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November 12, 2009


Question from Richfield, Wisconsin, USA:

My two-year-old was diagnosed with type 1 a little over a year ago. For over a day, she has had extreme lows with no changes in her diet, insulin intake, exercise, etc. She has not been exhibiting any signs of illness-- no ketones, fever, cough, etc. She has not had any short acting insulin all day but is eating normally and still under 150 mg/dl [8.3 mmol/L]. My diabetes team seems to think she is getting sick or is going through a growth spurt. I am not convinced. What else could be causing these lows? Her two last A1cs were 9.1 in August and 8.6. She gets two injections of Lantus, 1.5 units in the morning and 1 unit in the evening. However, we have backed off on the evening dose to 0.5 unit for one week.


It sounds like you have done a nice job trying to find contributing factors to your daughter’s “lows.” Your letter also indicates that your daughter now receives only long-acting Lantus without any other short- or rapid- acting insulins.

I also doubt the “growth spurt” explanation, as insulin requirements often INCREASE with increasing size. What has her weight and length done since she was last seen?

Also, I would advise that you look for patterns: just one day of lower glucoses does not help establish any persistence or pattern to glucose values.

So, let’s first review the basics of basics: blood glucose maintenance hinges primarily on three things: insulin levels, calorie (food) intake, and calorie utilization (activity, mostly). If your daughter now seems more sensitive to insulin with lower glucoses while receiving the same (or even lower) doses of Lantus insulin, then attention next needs to focus on her calorie intake and use.

Presuming that she is eating at least as much as she was before you noted any persistent trend of lower glucose values, then I would be concerned whether she is absorbing the nutrients well from her intestinal system. In my experience, it is fairly common for “out-of-nowhere” low glucoses to be followed some days later by a diarrheal illness. This may be what your own diabetes team meant when they voiced concern that she might be getting sick. In addition, there is an illness called celiac disease, an autoimmune inflammation of the intestine, which occurs in nearly 10% of type 1 patients, that also could interfere with calorie absorption. Age two is somewhat young for celiac disease to develop but your team will likely screen for that if these lower glucose values and increased insulin sensitivity issues persist.

What about increased calorie utilization? If she were systemically ill (for example an illness with a fever or other infection), she might be using glucose more rapidly. Obviously, if she were more active with a new children’s activity or group, that could also lead to lower glucoses — and those lower values might not manifest until several hours later.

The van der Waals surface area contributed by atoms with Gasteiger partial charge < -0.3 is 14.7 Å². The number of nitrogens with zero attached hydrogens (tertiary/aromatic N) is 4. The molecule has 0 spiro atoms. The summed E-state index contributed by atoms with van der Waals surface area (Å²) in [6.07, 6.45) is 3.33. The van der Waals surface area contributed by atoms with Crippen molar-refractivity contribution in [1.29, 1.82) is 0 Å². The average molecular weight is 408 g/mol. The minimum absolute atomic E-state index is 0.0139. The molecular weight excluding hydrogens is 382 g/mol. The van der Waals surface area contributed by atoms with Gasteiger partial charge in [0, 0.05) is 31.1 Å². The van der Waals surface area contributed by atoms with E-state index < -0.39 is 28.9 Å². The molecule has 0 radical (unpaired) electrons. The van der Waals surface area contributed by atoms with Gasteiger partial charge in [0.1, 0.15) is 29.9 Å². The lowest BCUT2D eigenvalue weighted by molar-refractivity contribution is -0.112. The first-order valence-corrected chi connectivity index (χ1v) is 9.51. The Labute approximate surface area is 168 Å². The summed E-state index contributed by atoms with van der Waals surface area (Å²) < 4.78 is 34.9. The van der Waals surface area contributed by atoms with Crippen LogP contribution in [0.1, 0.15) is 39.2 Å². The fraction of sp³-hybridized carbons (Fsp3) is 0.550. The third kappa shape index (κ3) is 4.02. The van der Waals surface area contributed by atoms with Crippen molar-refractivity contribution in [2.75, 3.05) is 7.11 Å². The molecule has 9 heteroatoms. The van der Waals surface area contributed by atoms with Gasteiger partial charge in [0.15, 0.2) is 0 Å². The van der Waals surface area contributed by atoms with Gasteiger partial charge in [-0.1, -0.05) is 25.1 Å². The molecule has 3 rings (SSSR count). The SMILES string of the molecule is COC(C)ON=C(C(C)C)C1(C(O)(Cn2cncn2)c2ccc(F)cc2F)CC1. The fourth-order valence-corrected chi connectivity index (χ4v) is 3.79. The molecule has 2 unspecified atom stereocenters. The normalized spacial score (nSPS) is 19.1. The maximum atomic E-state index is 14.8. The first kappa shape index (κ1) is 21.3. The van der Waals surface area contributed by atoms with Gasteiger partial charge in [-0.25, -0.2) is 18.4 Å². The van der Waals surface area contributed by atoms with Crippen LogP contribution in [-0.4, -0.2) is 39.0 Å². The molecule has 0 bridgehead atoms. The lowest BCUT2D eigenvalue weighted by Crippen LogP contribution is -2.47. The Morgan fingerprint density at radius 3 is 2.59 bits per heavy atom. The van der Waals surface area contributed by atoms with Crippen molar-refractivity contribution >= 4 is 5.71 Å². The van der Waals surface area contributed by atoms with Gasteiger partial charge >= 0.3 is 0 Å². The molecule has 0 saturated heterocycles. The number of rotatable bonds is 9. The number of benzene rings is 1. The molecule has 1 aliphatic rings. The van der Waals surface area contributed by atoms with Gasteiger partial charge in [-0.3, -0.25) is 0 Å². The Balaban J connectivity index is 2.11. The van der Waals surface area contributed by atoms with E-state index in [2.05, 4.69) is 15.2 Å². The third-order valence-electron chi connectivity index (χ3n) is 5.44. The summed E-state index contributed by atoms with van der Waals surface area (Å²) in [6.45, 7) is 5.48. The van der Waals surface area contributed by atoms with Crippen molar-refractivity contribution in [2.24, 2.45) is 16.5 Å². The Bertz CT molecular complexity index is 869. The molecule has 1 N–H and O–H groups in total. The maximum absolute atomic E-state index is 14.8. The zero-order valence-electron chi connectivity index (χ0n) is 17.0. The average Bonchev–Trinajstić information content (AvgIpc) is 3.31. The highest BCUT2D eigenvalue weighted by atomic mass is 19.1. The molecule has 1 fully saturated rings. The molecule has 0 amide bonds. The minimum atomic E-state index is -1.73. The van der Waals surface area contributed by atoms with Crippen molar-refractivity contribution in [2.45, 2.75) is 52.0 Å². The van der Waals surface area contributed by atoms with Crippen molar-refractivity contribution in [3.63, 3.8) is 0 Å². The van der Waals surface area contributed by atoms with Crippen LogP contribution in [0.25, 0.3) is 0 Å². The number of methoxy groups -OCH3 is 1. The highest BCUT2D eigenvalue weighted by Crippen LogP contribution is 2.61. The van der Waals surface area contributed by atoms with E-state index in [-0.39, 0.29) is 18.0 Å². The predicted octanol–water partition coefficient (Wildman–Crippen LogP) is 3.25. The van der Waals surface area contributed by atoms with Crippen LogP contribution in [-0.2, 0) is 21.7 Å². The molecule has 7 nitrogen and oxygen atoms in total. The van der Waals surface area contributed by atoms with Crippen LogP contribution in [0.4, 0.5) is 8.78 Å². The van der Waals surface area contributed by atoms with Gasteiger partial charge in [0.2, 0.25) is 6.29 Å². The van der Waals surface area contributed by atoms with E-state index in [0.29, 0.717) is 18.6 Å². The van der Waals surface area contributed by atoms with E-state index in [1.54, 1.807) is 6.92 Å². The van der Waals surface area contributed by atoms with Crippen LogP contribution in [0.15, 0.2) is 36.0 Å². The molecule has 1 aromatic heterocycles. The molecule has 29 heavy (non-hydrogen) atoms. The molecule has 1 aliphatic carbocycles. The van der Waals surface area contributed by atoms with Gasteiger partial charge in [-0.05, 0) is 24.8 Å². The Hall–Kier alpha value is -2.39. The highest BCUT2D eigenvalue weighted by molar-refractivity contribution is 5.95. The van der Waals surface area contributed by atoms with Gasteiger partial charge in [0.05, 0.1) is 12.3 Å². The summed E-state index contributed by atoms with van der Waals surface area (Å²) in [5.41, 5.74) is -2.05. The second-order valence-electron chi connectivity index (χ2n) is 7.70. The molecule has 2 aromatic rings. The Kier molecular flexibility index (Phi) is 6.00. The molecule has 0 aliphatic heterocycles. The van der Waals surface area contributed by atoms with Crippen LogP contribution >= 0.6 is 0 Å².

Another aspect of glucose control relates to the body’s other systems, including hormonal systems, that influence blood glucose levels. Examples (not a complete list) include growth hormone, cortisol, epinephrine (adrenaline), thyroid hormone, and many others. In addition to celiac disease, cortisol (also from the adrenal glands) and thyroid issues also have higher incidence rates in patients with type 1 diabetes. These conditions are commonly screened for periodically in type 1 patients and your team will screen for them, if they haven’t already, and will likely screen sooner if the lower glucose values persist.

But, having written all the above, I want to clarify that the glucose value of “under 150 mg/dl [8.3 mmol/L]” doesn’t sound low to me at all – even for a child this age. A NORMAL glucose (diabetic or not) is about 60 to 100 mg/dl [3.3 to 5.6 mmol/L], and most clinicians do not get concerned until the glucose value is less than about 50 mg/dl [2.8 mmol/L]. On the other hand, we often give our patients/families “target glucose ranges” and perhaps your diabetes team has been targeting a high range of about 150 to 200 mg/dl [8.3 to 11.1 mmol/L]. That would be an UPPER LIMIT – probably not to be the constant goal. So, talk to your diabetes team for clarification of what they are targeting for your daughter’s glucose values: what would be too low or too high (on a recurring basis) that they would want to make adjustments?

Finally, be certain that you have a working glucagon emergency kit and that you are familiar with it’s use for treating SIGNIFICANT lows. Your daughter should also have a diabetes medical identification that she wears around a wrist or ankle (I wouldn’t advise a necklace in this age group).

Good luck and let us know what you learn.